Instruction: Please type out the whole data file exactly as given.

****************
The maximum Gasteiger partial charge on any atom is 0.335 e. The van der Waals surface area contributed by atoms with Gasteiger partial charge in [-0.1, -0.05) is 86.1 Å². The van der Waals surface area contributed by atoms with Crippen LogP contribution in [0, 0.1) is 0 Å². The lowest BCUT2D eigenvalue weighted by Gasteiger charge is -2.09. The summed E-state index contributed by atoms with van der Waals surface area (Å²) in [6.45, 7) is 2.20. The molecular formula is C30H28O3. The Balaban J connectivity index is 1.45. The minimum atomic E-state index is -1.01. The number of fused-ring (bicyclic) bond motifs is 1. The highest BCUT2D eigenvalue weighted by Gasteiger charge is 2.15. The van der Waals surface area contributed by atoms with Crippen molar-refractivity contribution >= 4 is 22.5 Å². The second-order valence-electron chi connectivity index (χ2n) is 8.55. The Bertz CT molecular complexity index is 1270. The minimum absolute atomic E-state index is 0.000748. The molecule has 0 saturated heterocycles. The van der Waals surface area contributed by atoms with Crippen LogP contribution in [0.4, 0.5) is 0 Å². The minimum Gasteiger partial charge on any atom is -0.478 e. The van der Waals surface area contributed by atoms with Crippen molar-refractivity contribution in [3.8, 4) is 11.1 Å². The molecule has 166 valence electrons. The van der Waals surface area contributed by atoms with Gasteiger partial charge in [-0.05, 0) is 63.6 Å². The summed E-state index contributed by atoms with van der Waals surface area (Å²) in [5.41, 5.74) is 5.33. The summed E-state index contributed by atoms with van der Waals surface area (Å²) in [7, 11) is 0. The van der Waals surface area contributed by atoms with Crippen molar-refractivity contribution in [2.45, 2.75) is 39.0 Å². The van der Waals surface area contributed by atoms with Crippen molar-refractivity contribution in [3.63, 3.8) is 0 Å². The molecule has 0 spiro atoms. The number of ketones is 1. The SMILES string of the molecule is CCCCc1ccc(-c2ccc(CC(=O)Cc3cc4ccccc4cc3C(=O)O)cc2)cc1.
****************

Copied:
The maximum Gasteiger partial charge on any atom is 0.335 e. The van der Waals surface area contributed by atoms with Gasteiger partial charge in [-0.1, -0.05) is 86.1 Å². The van der Waals surface area contributed by atoms with Crippen LogP contribution in [0, 0.1) is 0 Å². The lowest BCUT2D eigenvalue weighted by Gasteiger charge is -2.09. The summed E-state index contributed by atoms with van der Waals surface area (Å²) in [6.45, 7) is 2.20. The molecular formula is C30H28O3. The Balaban J connectivity index is 1.45. The minimum atomic E-state index is -1.01. The number of fused-ring (bicyclic) bond motifs is 1. The highest BCUT2D eigenvalue weighted by Gasteiger charge is 2.15. The van der Waals surface area contributed by atoms with Crippen molar-refractivity contribution >= 4 is 22.5 Å². The second-order valence-electron chi connectivity index (χ2n) is 8.55. The Bertz CT molecular complexity index is 1270. The minimum absolute atomic E-state index is 0.000748. The molecule has 0 saturated heterocycles. The van der Waals surface area contributed by atoms with Crippen LogP contribution in [0.4, 0.5) is 0 Å². The minimum Gasteiger partial charge on any atom is -0.478 e. The van der Waals surface area contributed by atoms with Crippen molar-refractivity contribution in [3.8, 4) is 11.1 Å². The molecule has 166 valence electrons. The van der Waals surface area contributed by atoms with Gasteiger partial charge in [-0.05, 0) is 63.6 Å². The summed E-state index contributed by atoms with van der Waals surface area (Å²) in [5.41, 5.74) is 5.33. The summed E-state index contributed by atoms with van der Waals surface area (Å²) in [7, 11) is 0. The van der Waals surface area contributed by atoms with Crippen molar-refractivity contribution in [2.45, 2.75) is 39.0 Å². The van der Waals surface area contributed by atoms with Crippen molar-refractivity contribution in [3.63, 3.8) is 0 Å². The molecule has 0 spiro atoms. The number of ketones is 1. The SMILES string of the molecule is CCCCc1ccc(-c2ccc(CC(=O)Cc3cc4ccccc4cc3C(=O)O)cc2)cc1.